Below are the answers to some of the questions I've been asked most often:
1. When are you leaving?
September 26th. However my contract does not start until October 20th. I have the incredible privilege to travel 3 weeks early (seeing as I have many friends already IN Korea) as well as the fact that my friend, Amanda, is leaving the same day simply to travel for 3 weeks. She encouraged me to consider going early so that we could travel together before I start my contract, and that is what I fully intend on doing!
2. Wait, you're going to SOUTH Korea right?
Yes. I'm going to South Korea, not North Korea. And yes I've heard the stories about people sneaking across the border and then not being able to get back. And the stories about the people who get too close to the border and then get kidnapped or what-have-you.
3. Are you getting paid?
Yes I will make money while I'm there. It is probably about the same as what I would make if I were over here teaching. However here are the perks: I'm in a foreign country experiencing a new culture, my rent is paid for, my flight to and from are paid for, I have really good health insurance, and I get to be in a foreign country (yes I realize this is a repeat but some people can't fully grasp that one).
4. How long are you going to be there for?
My contract is for 1 year. October 20th to October 20th. So seeing as I'm getting there in September, I'm there fore 13 months. I can extend my contract if I so please for another year. But who knows, I may decide to teach in a different foreign country after that, or at the very least, travel travel travel before I come back to the states to start my career.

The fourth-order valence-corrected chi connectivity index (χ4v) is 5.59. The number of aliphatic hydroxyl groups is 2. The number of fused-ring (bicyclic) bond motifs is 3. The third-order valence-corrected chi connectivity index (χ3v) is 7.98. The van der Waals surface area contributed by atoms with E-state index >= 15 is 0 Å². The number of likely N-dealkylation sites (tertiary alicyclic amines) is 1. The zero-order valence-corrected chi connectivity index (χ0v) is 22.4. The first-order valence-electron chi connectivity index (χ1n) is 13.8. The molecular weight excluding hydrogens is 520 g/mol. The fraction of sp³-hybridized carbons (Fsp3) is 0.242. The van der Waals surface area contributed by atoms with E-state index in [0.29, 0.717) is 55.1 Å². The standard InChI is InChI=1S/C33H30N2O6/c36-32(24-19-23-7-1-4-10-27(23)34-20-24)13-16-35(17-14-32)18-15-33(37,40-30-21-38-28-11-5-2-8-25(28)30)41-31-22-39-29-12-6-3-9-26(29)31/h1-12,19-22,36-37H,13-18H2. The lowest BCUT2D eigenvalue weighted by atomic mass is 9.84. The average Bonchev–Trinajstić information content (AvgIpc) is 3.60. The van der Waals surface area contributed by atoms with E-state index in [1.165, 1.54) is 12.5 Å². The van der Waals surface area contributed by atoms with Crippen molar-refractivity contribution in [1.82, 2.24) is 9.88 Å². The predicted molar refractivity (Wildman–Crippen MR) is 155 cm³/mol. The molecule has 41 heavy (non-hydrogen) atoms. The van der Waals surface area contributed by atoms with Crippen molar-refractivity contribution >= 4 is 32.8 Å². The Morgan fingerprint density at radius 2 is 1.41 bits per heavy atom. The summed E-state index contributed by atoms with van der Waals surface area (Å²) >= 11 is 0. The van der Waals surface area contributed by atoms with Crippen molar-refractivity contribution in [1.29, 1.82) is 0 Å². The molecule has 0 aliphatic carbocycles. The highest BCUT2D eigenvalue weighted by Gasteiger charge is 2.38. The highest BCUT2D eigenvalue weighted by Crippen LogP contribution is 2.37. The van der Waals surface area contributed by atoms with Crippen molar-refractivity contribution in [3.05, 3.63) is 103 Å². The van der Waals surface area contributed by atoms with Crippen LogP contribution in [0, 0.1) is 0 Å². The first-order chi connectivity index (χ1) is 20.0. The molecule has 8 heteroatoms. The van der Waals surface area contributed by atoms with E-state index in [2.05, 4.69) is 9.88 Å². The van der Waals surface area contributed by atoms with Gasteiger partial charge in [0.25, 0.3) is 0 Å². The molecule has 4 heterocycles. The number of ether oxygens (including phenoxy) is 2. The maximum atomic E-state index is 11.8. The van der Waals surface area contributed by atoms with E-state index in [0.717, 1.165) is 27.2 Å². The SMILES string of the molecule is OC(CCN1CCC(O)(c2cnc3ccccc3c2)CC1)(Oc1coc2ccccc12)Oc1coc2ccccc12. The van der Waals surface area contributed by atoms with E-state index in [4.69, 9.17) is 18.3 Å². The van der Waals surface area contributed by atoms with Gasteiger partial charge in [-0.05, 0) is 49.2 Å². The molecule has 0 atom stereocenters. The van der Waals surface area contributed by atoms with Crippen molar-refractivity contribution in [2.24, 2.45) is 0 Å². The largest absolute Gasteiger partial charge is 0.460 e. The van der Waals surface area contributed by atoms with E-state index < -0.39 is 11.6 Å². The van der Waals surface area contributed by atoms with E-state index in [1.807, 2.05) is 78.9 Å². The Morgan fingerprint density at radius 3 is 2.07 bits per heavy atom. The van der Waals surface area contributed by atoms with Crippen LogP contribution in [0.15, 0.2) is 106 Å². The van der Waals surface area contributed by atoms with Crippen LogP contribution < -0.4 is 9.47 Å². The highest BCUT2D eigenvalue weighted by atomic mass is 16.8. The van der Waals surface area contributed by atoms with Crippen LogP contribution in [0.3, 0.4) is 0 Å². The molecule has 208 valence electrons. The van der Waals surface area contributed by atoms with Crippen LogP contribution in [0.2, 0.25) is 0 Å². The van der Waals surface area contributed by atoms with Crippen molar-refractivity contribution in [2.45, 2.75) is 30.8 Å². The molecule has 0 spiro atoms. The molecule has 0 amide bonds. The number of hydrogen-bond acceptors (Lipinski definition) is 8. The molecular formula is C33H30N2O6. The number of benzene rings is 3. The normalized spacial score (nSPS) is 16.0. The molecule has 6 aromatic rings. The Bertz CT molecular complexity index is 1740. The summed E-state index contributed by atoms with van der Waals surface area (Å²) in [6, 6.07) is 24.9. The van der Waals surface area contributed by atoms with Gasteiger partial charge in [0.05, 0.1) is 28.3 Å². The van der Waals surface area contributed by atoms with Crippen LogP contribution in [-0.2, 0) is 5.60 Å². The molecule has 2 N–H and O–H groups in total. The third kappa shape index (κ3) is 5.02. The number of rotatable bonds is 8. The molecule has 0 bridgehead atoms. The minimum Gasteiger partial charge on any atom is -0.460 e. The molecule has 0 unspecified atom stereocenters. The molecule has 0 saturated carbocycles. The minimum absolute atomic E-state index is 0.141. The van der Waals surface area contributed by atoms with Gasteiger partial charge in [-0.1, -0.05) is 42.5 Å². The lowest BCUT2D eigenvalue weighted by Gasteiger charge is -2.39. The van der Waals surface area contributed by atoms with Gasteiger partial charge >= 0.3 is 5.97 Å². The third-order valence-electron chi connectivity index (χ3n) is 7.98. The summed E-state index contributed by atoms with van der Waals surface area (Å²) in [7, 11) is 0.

5. Do you speak Korean?
No. This one throws people for a loop. They wonder, "how on earth can you teach English to people who only speak Korean if you don't speak Korean?" My job does not require me to speak the language, in fact, I am only allowed to speak English from when I enter and leave the school. This means my job will include a whole lot of pictures, motions, acting, gestures, etc. In order to learn a new language, you need a lot of exposure to the language and the explicit connections in order for it to become ingrained into your brain. I, personally, have been trained in this (thank you Woodring), however almost all of my other friends that are there have not, and they are doing just fine. Currently, all you need to get an English teacher position in Korea right now is a college degree and to be a native English speaker...check and check! On another note, I am learning some Korean. I have about 5 phrases down right now, and I'm learning to read Hangeul, which is the Korean alphabet, if you will. That is step one, being able to decode and speak it, next I will learn what the words I'm saying, actually mean.
6. So, you can't come home at all for the next year?
Nope. I'm there for a full year. Yes I could end my contract early (with consequences) and I have 10 days of should an emergency come up or something, but I'm in it for the long haul.
7. How did you get this job?
Well originally, I wanted to travel to South America somewhere and teach English. This was because of my experience teaching English during my TESOL program and because I can speak the language enough to get around. However the more I thought about the prospects of getting a job there, getting myself there, and doing it all by myself, the less I wanted to do that. Then my friend Kevin started talking to me about his experience in Korea. The more he talked, the more excited I got. I was also able to get a few others on board with me (originally Michael, then Scott and not Michael, then Brigitte and not Scott, then Scott and Brigitte and Michael, then Scott's girlfriend Danielle) and the list goes on. I found a company I liked called Adventure Teaching and they hooked me up with a job over there (in a nutshell).
8. Are you excited?
See my previous post about that one, folks. I'M FREAKING OUT!
That about covers it. Let me know if there are any other questions you'd like me to answer (I've probably answered them at some point for someone else).